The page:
Part of the reason for this concern is the constant pressure to deleverage and tougher capital requirements under the new Basel rules. Short-term sovereign paper meets both, the minimal additional capital requirements as well as the liquidity criteria that banks are looking for. Why bother with personnel-heavy loan underwriting, high capital charges and illiquidity when there is easy money to be made. Government paper is in effect crowding out private credit.
Reuters: - Many analysts believe that, while bonds yields have narrowed substantially since the last LTRO, there is still an appealing carry compared with the 0.25% the ECB is charging for the funds. Sovereign debt carry trades will be doubly appealing because banks do not have to hold additional capital against such positions - but do against corporate bonds, loans to businesses and other assets.

"Carry trade yields have come down, but there is still money to be made," said Jon Peace, a bank analyst at Nomura. "With the zero risk-weighting on sovereign bonds, the carry trade will continue to appeal."
The carry trade will make the banking system the largest beneficiary of this program - as was the case in the previous 3-year LTRO offering. European bank shares are up some 60% over the past couple of years. Yet over the same period, private sector loans outstanding have been steadily declining. Some point to this program as being another example of central banks helping bank shareholders and irresponsible governments without significant benefits to the overall economy.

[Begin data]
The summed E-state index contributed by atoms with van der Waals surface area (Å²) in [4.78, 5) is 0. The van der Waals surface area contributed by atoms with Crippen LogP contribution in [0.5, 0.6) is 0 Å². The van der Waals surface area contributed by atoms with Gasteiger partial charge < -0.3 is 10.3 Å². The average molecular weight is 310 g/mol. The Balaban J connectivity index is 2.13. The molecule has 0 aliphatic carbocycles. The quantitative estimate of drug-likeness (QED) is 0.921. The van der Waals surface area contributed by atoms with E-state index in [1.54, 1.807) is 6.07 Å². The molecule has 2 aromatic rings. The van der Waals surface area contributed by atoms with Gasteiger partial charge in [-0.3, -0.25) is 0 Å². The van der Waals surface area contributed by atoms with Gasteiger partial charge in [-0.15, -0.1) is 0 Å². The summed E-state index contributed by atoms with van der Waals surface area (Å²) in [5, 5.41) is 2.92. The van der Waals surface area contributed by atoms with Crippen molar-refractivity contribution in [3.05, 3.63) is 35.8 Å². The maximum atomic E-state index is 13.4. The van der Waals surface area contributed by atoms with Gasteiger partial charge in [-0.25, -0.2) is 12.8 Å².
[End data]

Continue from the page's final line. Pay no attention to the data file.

The argument from the ECB would be that only banks with large loan portfolios will be "rewarded" with this cheap financing, providing some level of incentives (particularly compared to the previous LTRO program). Furthermore, the improved bank profitability resulting from TLTRO is expected to help with the deleveraging process, which should result in a stronger banking system.

However, with all the easy money to be made in government bonds, the impact of the program on private sector credit expansion remains unknown.